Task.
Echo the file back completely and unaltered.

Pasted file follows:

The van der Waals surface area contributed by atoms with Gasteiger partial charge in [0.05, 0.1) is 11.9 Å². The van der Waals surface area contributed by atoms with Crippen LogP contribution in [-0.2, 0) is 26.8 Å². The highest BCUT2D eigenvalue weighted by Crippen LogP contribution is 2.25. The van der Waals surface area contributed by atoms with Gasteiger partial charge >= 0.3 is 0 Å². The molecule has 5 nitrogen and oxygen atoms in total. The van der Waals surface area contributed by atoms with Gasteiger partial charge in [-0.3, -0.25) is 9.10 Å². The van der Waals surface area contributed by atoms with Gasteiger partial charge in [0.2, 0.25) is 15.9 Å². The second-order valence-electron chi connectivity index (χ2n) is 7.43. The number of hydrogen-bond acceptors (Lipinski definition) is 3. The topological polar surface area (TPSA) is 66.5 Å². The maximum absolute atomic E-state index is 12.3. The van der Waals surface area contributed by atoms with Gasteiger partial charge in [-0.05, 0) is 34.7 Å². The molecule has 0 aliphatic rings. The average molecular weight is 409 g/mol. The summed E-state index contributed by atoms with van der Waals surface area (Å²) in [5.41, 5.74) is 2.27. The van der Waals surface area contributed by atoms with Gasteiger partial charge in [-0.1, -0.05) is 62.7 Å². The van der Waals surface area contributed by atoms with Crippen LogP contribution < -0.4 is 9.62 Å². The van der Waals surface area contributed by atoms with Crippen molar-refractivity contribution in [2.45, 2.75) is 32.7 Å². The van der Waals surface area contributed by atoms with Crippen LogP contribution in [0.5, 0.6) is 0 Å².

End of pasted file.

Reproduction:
The van der Waals surface area contributed by atoms with Gasteiger partial charge in [0.05, 0.1) is 11.9 Å². The van der Waals surface area contributed by atoms with Crippen LogP contribution in [-0.2, 0) is 26.8 Å². The highest BCUT2D eigenvalue weighted by Crippen LogP contribution is 2.25. The van der Waals surface area contributed by atoms with Gasteiger partial charge >= 0.3 is 0 Å². The molecule has 5 nitrogen and oxygen atoms in total. The van der Waals surface area contributed by atoms with Gasteiger partial charge in [-0.3, -0.25) is 9.10 Å². The van der Waals surface area contributed by atoms with Gasteiger partial charge in [0.2, 0.25) is 15.9 Å². The second-order valence-electron chi connectivity index (χ2n) is 7.43. The number of hydrogen-bond acceptors (Lipinski definition) is 3. The topological polar surface area (TPSA) is 66.5 Å². The maximum absolute atomic E-state index is 12.3. The van der Waals surface area contributed by atoms with Gasteiger partial charge in [-0.05, 0) is 34.7 Å². The molecule has 0 aliphatic rings. The average molecular weight is 409 g/mol. The summed E-state index contributed by atoms with van der Waals surface area (Å²) in [5.41, 5.74) is 2.27. The van der Waals surface area contributed by atoms with Gasteiger partial charge in [-0.1, -0.05) is 62.7 Å². The van der Waals surface area contributed by atoms with Crippen LogP contribution < -0.4 is 9.62 Å². The van der Waals surface area contributed by atoms with Crippen molar-refractivity contribution in [2.45, 2.75) is 32.7 Å². The van der Waals surface area contributed by atoms with Crippen LogP contribution in [0.5, 0.6) is 0 Å².